On Wednesday, the House Ways and Means Committee Subcommittee on Oversight held a hearing to discuss the tax-exempt status of non-profit hospitals. The Subcommittee examined whether reforms and accountability are necessary to ensure these hospitals provide the appropriate level of charitable care and community benefits commensurate with the tax benefits they receive each year.
Non-Profit Hospitals Have a Vital Role to Play in Both Care Delivery and Preventing Abuse of Taxpayer Funds
Non-profit hospitals account for almost 60 percent of hospitals in the United States and are a backbone of rural communities nationwide. Ways and Means Committee Chairman Jason Smith (MO-08) highlighted the pivotal role these facilities play in rural communities, but raised his concerns with studies showing that the level of community benefit they are currently providing, including charity care, may be insufficient compared to the value of their tax exemption.
Chairman Smith: “Recent studies and articles have raised concerns, however, that the level of community benefit, which includes charity care, provided by tax exempt hospitals has been inadequate compared to the value of their tax exemption. Additionally, numerous news reports highlight aggressive billing practices, executive compensation in the millions of dollars, and abuses in the 340B program. The level of executive compensation is particularly alarming. The top 10 non-profit hospital CEOs average more than $7 million annually. Some as high as $14 million. This further questions whether these facilities are living up to their mission statements.”
The Estimated Value of Tax Exemption is High But Taxpayers Are In the Dark About the True Value of Tax Exemption at the Individual Hospital Level
An independent analysis estimates that the tax-exempt status of non-profit hospitals was worth about $28 billion in 2020, over $14 billion of which was the estimated value of federal tax-exempt status. Oversight Subcommittee Chairman David Schweikert (AZ-01) pointed out that lax oversight means taxpayers have no way of knowing the true value of tax exemption at the individual hospital level.
Rep. Schweikert: “Here’s the value as you were looking at non-profits, here’s the value of those levels of tax benefit. Over here is what you saw going out in charity care community benefits…What is that differential in your research? What’s the gap?”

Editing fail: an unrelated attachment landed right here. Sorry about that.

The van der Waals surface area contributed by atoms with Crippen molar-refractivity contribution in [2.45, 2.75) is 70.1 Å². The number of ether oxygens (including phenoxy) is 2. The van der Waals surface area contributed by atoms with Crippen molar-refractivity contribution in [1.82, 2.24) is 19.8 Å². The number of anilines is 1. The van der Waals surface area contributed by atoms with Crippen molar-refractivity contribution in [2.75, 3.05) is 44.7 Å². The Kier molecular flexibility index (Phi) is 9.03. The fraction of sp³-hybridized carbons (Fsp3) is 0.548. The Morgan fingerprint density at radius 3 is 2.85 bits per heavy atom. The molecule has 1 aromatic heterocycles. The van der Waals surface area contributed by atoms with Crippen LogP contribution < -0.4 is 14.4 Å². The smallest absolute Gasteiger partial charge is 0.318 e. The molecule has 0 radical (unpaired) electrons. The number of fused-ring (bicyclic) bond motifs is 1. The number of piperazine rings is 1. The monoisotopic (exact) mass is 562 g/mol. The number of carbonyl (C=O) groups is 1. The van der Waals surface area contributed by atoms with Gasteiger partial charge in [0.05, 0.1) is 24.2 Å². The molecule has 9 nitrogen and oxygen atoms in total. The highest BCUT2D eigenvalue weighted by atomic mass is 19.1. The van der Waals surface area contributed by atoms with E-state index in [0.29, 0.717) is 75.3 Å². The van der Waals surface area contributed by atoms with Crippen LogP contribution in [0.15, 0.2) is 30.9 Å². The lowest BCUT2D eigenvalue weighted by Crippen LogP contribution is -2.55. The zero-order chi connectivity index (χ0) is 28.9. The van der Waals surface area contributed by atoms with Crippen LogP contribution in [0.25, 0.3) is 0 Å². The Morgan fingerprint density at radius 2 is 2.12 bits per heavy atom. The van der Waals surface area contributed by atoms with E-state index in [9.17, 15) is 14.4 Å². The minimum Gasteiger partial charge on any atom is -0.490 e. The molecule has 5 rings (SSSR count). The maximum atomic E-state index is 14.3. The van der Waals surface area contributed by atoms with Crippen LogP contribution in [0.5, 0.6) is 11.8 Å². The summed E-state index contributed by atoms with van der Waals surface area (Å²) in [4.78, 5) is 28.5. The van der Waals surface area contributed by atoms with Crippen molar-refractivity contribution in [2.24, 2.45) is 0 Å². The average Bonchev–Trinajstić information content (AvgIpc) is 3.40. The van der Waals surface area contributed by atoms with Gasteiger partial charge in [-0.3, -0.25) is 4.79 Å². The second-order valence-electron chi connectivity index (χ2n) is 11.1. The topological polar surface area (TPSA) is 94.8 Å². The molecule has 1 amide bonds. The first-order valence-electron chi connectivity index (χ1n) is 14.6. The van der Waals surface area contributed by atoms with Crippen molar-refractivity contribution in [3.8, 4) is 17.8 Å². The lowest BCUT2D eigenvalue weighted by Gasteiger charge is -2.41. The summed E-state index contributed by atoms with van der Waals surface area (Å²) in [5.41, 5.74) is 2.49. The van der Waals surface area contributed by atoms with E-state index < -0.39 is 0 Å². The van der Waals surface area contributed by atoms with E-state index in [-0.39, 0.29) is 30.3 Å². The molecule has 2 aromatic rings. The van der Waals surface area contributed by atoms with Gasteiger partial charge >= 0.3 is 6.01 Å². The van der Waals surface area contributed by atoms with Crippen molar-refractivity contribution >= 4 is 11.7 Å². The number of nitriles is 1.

Dr. Bai: “There’s no way to know at the hospital level – how much is the taxpayer subsidy? Now, our friends have already estimated, but that is at the national level, and that’s based on a lot of assumptions at the individual hospital…How much is the income tax that they would have paid, if they had been for profit? There is no way to know.”
Charity Care at Non-Profit Hospitals Remains Stagnant While Tax Breaks Claimed by Non-Profit Hospitals Are Increasing
The value of tax exemption claimed by non-profit hospitals has increased, growing from about $19 billion in 2011 to about $28 billion in 2020—representing a 45 percent increase. In response to a question from Rep. Brian Fitzpatrick (PA-01), a witness confirmed more taxpayer dollars do not appear to mean a higher proportion of spending by non-profit hospitals going toward community benefit. She stated that the share of hospital expenses going towards community benefit has remained stagnant.
Rep. Fitzpatrick: “In my home state of Pennsylvania, we do not have a public hospital system. In 2021, uncompensated care in Pennsylvania approached $900 million, an increase of just under 5 percent from 2020…Ms. Hatton, in your estimation, how, if at all, has the amount of community benefit provided by tax exempt hospitals changed over the years?”
Ms. Hatton: “The amount of community benefit since we’ve been measuring it for Schedule H has remained quite steady between 11 and 14 percent of hospital expenses. And again, about half of that has been for financial assistance, Medicaid under payments and other means-tested programs.”
Non-Profit Hospitals Throwing Up Roadblocks to Financial Assistance for Patients
There have been concerning reports of some non-profit hospitals who are making it difficult for eligible patients to get financial assistance and some who are engaging in aggressive billing practices. Rep. Greg Steube (FL-17) exposed how some of these hospitals are exploiting vulnerable patients to turn a profit.
Congressman Steube: “We are increasingly hearing about how some non-profit hospitals are making it difficult for eligible patients to get financial assistance or delaying checking patient’s eligibility for financial assistance, and are sometimes engaging in aggressive billing and debt collection practices. Are you familiar with these practices? And if so, can you elaborate on the practices you have seen from some hospitals?”
Dr. Bai: “What we have seen is that hospitals have 100 percent discretion in designing those eligibility criteria. To start with…you can make the policy very generous, so many people would have been qualified to receive charity care…but…many hospitals did not do that. And, beyond that, as you already mentioned, they are trying to make the charity care policy very obscure. The patient, under stress, would not be able to find the policy, so they will lose the opportunity to apply for it. After that, once they incur that, the hospital will go into very aggressive techniques to go after them to garnish wages…This is really against their charitable mission and not consistent with their purported mission statement.”